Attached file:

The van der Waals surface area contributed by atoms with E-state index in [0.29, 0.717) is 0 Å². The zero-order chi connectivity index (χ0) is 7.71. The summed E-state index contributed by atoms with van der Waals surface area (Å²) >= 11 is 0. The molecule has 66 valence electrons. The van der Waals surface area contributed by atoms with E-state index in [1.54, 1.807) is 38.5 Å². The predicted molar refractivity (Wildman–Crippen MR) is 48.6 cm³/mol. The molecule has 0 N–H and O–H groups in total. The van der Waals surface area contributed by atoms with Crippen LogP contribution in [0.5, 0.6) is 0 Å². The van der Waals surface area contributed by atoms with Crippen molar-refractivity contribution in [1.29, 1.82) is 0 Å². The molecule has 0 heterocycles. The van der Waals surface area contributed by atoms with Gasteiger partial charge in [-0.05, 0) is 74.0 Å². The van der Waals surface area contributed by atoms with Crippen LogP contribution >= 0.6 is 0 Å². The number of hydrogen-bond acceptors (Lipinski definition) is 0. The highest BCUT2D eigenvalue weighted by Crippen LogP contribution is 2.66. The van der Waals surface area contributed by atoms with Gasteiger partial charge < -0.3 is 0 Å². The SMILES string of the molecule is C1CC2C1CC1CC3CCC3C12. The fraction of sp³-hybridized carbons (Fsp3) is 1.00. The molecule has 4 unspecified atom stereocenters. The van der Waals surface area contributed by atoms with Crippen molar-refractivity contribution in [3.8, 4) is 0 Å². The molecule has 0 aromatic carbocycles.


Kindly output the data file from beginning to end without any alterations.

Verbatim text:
The van der Waals surface area contributed by atoms with E-state index in [0.29, 0.717) is 0 Å². The zero-order chi connectivity index (χ0) is 7.71. The summed E-state index contributed by atoms with van der Waals surface area (Å²) >= 11 is 0. The molecule has 66 valence electrons. The van der Waals surface area contributed by atoms with E-state index in [1.54, 1.807) is 38.5 Å². The predicted molar refractivity (Wildman–Crippen MR) is 48.6 cm³/mol. The molecule has 0 N–H and O–H groups in total. The van der Waals surface area contributed by atoms with Crippen LogP contribution in [0.5, 0.6) is 0 Å². The van der Waals surface area contributed by atoms with Crippen molar-refractivity contribution in [1.29, 1.82) is 0 Å². The molecule has 0 heterocycles. The van der Waals surface area contributed by atoms with Gasteiger partial charge in [-0.05, 0) is 74.0 Å². The van der Waals surface area contributed by atoms with Crippen LogP contribution >= 0.6 is 0 Å². The number of hydrogen-bond acceptors (Lipinski definition) is 0. The highest BCUT2D eigenvalue weighted by Crippen LogP contribution is 2.66. The van der Waals surface area contributed by atoms with Gasteiger partial charge < -0.3 is 0 Å². The SMILES string of the molecule is C1CC2C1CC1CC3CCC3C12. The fraction of sp³-hybridized carbons (Fsp3) is 1.00. The molecule has 4 unspecified atom stereocenters. The van der Waals surface area contributed by atoms with Crippen molar-refractivity contribution in [3.8, 4) is 0 Å². The molecule has 0 aromatic carbocycles.